Here you will find a short historical description of Sozopol, some interesting details on the latest history of the town and local names
Sozopol is the oldest town on the Bulgarian Black Sea Coast. The earliest settlement in the area was established at the end of 5th century BC. The Greek colonists who established the town initially called it Anthea. It was later changed to Apollonia in honour of the Greek god Apollo, protector of re-settlers, also worshiped as a healer. In order to distinguish it from the other towns with the name Apollonia that existed at the time (such as Apollonia of Illirya or Apollonia of Midroniorum) the town was also known by its explanatory name Pontica, i.e. Black Sea (in ancient Greek Ἀπολλωνία Ποντική) or Magna (Great). Since the late part of this ancient era, Apollonia has been known as Sozopolis (written in Greek as Σωζόπολις, which translates as Town of Salvation, Deliverance or Recuperation). Genoese records and sea maps made after the 13th century identify it by the names Sixopoli, Sizopoli, Sinopolis, Sunopolis, Susopori, Suxopori, Gisopoli, Gixopoli and Grisopoli. During the Ottoman period, the name was modified to the Turkish Sizebolu or Sizeboli. After Bulgaria’s liberation from Ottoman rule, the usage of the Bulgarian version Sozopol became predominantl. During the Middle Ages, the town came into the possession of the Roman Empire, Byzantine Empire and Bulgaria. Irrespective of the country that owned it, it kept its status of a regional and Episcopalian town. The monasteries (Sv. Yoan Prodrom, Sv. Sv. Kirik i Yulita and Sv. Anastasiya (St. Anastasia) on the islands of the same names; Sv. Nikola (St. Nicholas) in today’s town of Chernomorets; and the monasteries in the town: Sv. Yoan (St. Joan), Sv. Apostoli (Holy Apostles) and Sv. Bogoroditsa (St. Mary)) played a big part in its acceptance as one of the most important Christian centres on the West Black Sea Coast. The fortification walls built around the town in the 5th and 6th centuries turned it into an important trade hub on Via Pontica, the road along the sea going to Constantinople. In 1453, after a long siege and in spite of the help of Venetian and Genoese ships, the town was occupied by Ottoman Turks. In the 17th century, Sozopol was frequently raided by pirates (mostly by Zaporozhian Cossacks). In 1629, all monasteries and churches in the town were burned and destroyed by the Turks. As a result of the devastation, Sozopol lost its leading role in the region.
After Bulgaria’s liberation from Ottoman rule, the town became a big fishing centre on the Bulgarian Black Sea Coast and a Fishing School was established, which taught student modern fishing methods using ships and prepared cadets for the navy.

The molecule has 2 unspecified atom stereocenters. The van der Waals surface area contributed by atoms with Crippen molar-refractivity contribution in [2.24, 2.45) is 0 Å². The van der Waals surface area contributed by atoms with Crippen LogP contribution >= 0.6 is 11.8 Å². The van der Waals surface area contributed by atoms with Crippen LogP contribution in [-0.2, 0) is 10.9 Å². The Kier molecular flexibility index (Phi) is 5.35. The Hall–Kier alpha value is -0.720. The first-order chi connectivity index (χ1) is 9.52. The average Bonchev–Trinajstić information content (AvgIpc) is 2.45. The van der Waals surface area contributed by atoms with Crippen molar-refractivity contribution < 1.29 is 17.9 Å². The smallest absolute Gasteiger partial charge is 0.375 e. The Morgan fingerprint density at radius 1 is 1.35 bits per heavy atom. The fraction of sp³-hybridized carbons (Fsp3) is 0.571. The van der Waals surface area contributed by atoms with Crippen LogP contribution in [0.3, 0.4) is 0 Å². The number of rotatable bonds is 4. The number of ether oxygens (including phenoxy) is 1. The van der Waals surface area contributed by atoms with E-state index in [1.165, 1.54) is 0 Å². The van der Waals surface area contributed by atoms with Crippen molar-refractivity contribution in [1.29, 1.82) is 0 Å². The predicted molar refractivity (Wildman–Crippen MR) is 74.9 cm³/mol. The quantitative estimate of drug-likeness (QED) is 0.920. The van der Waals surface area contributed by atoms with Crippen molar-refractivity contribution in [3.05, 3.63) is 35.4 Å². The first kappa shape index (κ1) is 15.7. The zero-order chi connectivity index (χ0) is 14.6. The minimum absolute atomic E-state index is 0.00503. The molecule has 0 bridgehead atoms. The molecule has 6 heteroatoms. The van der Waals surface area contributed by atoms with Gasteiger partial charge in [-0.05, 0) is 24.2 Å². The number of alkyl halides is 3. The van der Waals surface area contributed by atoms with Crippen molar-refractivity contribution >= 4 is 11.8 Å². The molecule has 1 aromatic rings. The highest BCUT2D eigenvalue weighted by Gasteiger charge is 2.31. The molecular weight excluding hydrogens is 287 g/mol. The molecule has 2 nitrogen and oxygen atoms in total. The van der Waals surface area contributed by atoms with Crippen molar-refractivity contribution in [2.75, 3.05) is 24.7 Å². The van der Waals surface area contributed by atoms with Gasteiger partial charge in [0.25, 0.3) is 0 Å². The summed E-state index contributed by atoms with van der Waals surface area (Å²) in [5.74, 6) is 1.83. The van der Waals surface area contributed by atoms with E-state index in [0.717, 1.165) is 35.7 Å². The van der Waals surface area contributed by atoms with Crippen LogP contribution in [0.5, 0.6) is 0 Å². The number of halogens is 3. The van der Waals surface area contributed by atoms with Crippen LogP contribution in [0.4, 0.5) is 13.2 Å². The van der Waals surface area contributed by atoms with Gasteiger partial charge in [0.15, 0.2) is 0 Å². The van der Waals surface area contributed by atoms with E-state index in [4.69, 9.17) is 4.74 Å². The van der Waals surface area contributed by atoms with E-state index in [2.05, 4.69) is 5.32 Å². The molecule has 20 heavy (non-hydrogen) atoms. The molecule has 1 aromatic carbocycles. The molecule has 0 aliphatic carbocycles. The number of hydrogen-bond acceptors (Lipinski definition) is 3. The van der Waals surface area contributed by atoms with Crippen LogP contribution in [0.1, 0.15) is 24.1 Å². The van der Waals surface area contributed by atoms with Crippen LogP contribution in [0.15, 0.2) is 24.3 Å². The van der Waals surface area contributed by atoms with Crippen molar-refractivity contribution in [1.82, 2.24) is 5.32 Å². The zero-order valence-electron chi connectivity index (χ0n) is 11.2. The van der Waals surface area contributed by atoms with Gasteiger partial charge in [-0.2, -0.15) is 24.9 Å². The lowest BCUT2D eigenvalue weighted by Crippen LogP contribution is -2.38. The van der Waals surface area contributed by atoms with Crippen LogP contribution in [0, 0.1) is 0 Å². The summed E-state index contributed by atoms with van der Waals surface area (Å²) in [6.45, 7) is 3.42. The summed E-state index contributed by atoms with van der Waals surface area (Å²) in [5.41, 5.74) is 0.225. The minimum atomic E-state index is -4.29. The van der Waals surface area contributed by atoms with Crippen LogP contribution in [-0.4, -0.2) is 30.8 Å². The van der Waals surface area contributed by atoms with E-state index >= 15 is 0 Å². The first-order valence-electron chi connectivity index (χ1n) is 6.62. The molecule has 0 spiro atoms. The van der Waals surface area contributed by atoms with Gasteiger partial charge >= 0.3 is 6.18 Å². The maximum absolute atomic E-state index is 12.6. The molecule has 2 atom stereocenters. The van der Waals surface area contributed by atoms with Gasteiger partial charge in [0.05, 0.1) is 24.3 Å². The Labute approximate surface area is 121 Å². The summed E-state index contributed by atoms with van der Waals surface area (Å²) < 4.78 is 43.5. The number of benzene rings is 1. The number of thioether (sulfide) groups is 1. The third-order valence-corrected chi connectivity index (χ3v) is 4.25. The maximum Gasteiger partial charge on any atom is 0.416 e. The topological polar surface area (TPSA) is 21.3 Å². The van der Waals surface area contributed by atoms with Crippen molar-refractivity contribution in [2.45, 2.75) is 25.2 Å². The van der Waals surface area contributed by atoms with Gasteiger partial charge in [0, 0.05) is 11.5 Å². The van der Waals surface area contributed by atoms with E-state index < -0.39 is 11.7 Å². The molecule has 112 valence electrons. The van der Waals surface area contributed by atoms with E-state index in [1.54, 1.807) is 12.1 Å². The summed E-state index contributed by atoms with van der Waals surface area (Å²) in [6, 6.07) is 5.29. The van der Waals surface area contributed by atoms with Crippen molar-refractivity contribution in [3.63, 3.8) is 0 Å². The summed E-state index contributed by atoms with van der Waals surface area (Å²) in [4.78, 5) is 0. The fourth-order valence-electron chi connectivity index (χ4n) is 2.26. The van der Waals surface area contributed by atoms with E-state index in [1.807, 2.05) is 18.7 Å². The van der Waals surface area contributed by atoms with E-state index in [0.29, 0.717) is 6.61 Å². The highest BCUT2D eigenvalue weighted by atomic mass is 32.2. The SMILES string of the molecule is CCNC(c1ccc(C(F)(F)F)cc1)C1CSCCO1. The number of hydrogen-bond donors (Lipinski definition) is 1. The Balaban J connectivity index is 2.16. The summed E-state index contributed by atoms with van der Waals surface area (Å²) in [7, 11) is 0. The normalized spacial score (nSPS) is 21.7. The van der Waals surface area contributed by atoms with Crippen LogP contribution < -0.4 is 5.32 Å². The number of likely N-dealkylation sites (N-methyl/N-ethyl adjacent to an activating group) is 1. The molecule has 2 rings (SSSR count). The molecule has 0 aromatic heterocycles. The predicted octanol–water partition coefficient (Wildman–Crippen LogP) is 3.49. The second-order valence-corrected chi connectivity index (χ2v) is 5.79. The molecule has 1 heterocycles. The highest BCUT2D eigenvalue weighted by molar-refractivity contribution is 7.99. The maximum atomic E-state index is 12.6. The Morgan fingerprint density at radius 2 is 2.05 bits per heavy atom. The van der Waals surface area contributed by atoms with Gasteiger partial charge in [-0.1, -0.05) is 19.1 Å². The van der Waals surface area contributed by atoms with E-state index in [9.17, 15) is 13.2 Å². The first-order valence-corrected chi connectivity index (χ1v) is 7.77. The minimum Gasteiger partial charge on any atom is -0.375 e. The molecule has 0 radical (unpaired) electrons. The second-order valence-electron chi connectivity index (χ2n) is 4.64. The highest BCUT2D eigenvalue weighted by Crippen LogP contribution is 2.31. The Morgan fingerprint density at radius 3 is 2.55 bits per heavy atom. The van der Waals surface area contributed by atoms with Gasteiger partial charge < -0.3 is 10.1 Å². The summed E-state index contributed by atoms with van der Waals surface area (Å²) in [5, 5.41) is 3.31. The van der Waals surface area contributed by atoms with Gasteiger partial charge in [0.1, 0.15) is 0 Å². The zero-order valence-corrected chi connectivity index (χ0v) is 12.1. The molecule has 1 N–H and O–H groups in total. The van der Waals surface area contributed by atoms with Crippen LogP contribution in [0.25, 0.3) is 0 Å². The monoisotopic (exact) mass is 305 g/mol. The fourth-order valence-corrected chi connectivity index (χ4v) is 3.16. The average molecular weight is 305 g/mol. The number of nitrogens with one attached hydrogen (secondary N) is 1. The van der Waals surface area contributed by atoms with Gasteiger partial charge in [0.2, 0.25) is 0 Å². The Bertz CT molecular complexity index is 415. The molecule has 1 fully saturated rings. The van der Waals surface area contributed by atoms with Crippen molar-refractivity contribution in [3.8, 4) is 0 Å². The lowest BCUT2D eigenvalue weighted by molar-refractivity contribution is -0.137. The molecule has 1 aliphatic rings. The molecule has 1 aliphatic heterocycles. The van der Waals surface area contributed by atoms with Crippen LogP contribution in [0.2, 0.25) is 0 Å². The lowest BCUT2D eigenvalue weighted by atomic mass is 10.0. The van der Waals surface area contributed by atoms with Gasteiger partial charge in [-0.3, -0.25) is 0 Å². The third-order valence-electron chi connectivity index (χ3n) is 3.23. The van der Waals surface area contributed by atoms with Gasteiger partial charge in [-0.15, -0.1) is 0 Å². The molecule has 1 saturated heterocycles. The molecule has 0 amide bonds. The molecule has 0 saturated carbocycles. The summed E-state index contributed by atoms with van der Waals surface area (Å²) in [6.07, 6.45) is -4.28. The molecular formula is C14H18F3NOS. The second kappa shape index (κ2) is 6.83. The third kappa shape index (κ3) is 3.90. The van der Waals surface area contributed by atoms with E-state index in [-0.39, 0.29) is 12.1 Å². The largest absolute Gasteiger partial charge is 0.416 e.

The old town, known as Ancient Sozopol, was declared an architectural and archaeological reserve. There are many historical monuments in Sozopol: Thracian fortresses in Medni rid, Thracian burial mounds (some of which are yet to be studied by archaeologists), antique necropolises and fortress walls.
In 2010, during archaeological excavations in the ruins of Sveti Yoan Predtecha (John the Baptist), a monastery from the Middle Ages on the island of St. Ivan near Sozopol, a small stone sarcophagus (reliquary) was found. Fragments of human bones had been ritually laid inside – fragments of facial bones, part of a right-hand finger and a tooth. When they were discovered, it was suggested that they are the bones of John the Baptist. The scientific studies conducted – isotopic analysis in Oxford and DNA analysis in Copenhagen – proved, to a high degree of certainty, that the bone fragments belonged to one and the same person – a man, vegetarian, 30-40 years of age, who lived between 5 years BC and 75 years AD. These and other coincidences made the scientists conclude that these remains are of the historical figure who baptised Jesus Christ himself.
This discovery is incredibly important, and not only to the entire Christian world. The story was presented in detail in the National Geographic Channel documentary “Search for the Head of John the Baptist“. The documentary was bought by a number of other world television companies, thereby spreading the word of the discovery.
The remains are being kept and displayed for worship at the Sozopol church “St. St. Cyril and Methodius”.
Another Sozopol church – Sveti Georgi (St. George) – keeps the following relics: part of the Holy Cross and the remains of Sveti Andrey (St. Andrew).
The name Budzhak originates from the Turkish word “bucak”, which is translated as “corner”, “nook” or “quiet place”. In fact, this name is more famous as the old name of Bessarabia – a region in today’s Ukraine and Moldova – a quiet area, geographically enclosed by the Black Sea, Danube, Prut and the hilly parts to the north.
When we look at Budhzaka on the map and see the landscape, keeping in mind the abovementioned meaning of the word in Turkish, we can easily understand why this area south of Sozopol is known by this name.